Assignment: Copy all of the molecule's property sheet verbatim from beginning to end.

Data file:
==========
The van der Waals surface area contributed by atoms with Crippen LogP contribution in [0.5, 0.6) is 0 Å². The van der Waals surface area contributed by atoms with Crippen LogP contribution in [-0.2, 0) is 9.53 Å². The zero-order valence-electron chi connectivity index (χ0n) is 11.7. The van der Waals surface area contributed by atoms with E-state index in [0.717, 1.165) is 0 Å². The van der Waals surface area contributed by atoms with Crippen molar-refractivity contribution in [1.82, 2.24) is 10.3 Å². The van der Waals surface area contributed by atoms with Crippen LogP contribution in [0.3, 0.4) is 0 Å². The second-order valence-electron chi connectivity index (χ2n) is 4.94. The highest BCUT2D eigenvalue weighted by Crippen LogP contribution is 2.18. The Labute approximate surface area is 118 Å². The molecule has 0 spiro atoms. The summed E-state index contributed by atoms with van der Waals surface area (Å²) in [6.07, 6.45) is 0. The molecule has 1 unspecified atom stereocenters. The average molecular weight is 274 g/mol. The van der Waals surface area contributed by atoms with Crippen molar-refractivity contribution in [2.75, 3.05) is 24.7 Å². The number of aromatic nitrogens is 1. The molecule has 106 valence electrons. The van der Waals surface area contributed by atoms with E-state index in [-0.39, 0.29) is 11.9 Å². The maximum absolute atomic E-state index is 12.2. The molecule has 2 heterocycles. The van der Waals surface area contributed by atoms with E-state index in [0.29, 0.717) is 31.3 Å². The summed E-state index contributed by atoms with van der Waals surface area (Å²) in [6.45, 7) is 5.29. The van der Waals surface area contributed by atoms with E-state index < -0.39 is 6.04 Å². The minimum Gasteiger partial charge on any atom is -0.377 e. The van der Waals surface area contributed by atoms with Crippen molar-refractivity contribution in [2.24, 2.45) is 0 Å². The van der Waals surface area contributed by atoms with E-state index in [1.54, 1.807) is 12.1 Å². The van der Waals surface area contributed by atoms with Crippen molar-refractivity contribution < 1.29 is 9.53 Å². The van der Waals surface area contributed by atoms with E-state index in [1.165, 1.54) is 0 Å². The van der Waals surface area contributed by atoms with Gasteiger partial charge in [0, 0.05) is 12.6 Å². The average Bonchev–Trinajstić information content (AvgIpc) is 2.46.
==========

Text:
The van der Waals surface area contributed by atoms with Crippen LogP contribution in [0.5, 0.6) is 0 Å². The van der Waals surface area contributed by atoms with Crippen LogP contribution in [-0.2, 0) is 9.53 Å². The zero-order valence-electron chi connectivity index (χ0n) is 11.7. The van der Waals surface area contributed by atoms with E-state index in [0.717, 1.165) is 0 Å². The van der Waals surface area contributed by atoms with Crippen molar-refractivity contribution in [1.82, 2.24) is 10.3 Å². The van der Waals surface area contributed by atoms with Crippen LogP contribution in [0.3, 0.4) is 0 Å². The second-order valence-electron chi connectivity index (χ2n) is 4.94. The highest BCUT2D eigenvalue weighted by Crippen LogP contribution is 2.18. The Labute approximate surface area is 118 Å². The molecule has 0 spiro atoms. The summed E-state index contributed by atoms with van der Waals surface area (Å²) in [6.07, 6.45) is 0. The molecule has 1 unspecified atom stereocenters. The average molecular weight is 274 g/mol. The van der Waals surface area contributed by atoms with Crippen molar-refractivity contribution in [2.75, 3.05) is 24.7 Å². The number of aromatic nitrogens is 1. The molecule has 106 valence electrons. The van der Waals surface area contributed by atoms with E-state index in [-0.39, 0.29) is 11.9 Å². The maximum absolute atomic E-state index is 12.2. The molecule has 2 heterocycles. The van der Waals surface area contributed by atoms with E-state index in [0.29, 0.717) is 31.3 Å². The summed E-state index contributed by atoms with van der Waals surface area (Å²) in [6.45, 7) is 5.29. The van der Waals surface area contributed by atoms with E-state index < -0.39 is 6.04 Å². The minimum Gasteiger partial charge on any atom is -0.377 e. The van der Waals surface area contributed by atoms with Crippen molar-refractivity contribution in [2.24, 2.45) is 0 Å². The van der Waals surface area contributed by atoms with E-state index in [1.54, 1.807) is 12.1 Å². The van der Waals surface area contributed by atoms with Crippen molar-refractivity contribution < 1.29 is 9.53 Å². The van der Waals surface area contributed by atoms with E-state index in [1.165, 1.54) is 0 Å². The van der Waals surface area contributed by atoms with Gasteiger partial charge in [0, 0.05) is 12.6 Å². The average Bonchev–Trinajstić information content (AvgIpc) is 2.46.